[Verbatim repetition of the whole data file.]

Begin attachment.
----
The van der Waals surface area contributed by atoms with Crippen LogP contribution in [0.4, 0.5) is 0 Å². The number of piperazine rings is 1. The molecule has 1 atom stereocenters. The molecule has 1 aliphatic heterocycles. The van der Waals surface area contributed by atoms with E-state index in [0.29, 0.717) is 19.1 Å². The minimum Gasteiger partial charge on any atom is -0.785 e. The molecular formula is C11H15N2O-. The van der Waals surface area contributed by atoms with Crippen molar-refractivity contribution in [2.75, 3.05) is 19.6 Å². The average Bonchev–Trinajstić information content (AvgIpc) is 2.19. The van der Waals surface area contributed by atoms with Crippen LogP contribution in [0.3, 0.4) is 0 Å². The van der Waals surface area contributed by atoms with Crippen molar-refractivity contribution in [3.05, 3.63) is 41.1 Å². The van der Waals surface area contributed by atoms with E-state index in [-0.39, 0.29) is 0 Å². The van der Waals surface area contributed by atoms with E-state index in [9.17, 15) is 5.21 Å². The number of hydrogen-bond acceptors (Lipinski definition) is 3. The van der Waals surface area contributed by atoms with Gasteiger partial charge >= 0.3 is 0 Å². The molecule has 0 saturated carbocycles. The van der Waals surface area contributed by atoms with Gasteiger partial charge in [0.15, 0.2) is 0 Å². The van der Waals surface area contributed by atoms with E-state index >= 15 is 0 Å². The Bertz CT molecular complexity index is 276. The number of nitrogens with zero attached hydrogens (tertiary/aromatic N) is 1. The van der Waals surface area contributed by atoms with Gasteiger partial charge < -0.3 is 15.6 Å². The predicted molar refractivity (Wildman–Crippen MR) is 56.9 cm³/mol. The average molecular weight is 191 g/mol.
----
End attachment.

The van der Waals surface area contributed by atoms with Crippen LogP contribution in [0.4, 0.5) is 0 Å². The number of piperazine rings is 1. The molecule has 1 atom stereocenters. The molecule has 1 aliphatic heterocycles. The van der Waals surface area contributed by atoms with E-state index in [0.29, 0.717) is 19.1 Å². The minimum Gasteiger partial charge on any atom is -0.785 e. The molecular formula is C11H15N2O-. The van der Waals surface area contributed by atoms with Crippen molar-refractivity contribution in [2.75, 3.05) is 19.6 Å². The average Bonchev–Trinajstić information content (AvgIpc) is 2.19. The van der Waals surface area contributed by atoms with Crippen LogP contribution in [0.3, 0.4) is 0 Å². The van der Waals surface area contributed by atoms with Crippen molar-refractivity contribution in [3.05, 3.63) is 41.1 Å². The van der Waals surface area contributed by atoms with E-state index in [-0.39, 0.29) is 0 Å². The van der Waals surface area contributed by atoms with E-state index in [9.17, 15) is 5.21 Å². The number of hydrogen-bond acceptors (Lipinski definition) is 3. The van der Waals surface area contributed by atoms with Gasteiger partial charge >= 0.3 is 0 Å². The molecule has 0 saturated carbocycles. The van der Waals surface area contributed by atoms with Gasteiger partial charge in [0.15, 0.2) is 0 Å². The van der Waals surface area contributed by atoms with E-state index >= 15 is 0 Å². The Bertz CT molecular complexity index is 276. The number of nitrogens with zero attached hydrogens (tertiary/aromatic N) is 1. The van der Waals surface area contributed by atoms with Gasteiger partial charge < -0.3 is 15.6 Å². The predicted molar refractivity (Wildman–Crippen MR) is 56.9 cm³/mol. The average molecular weight is 191 g/mol.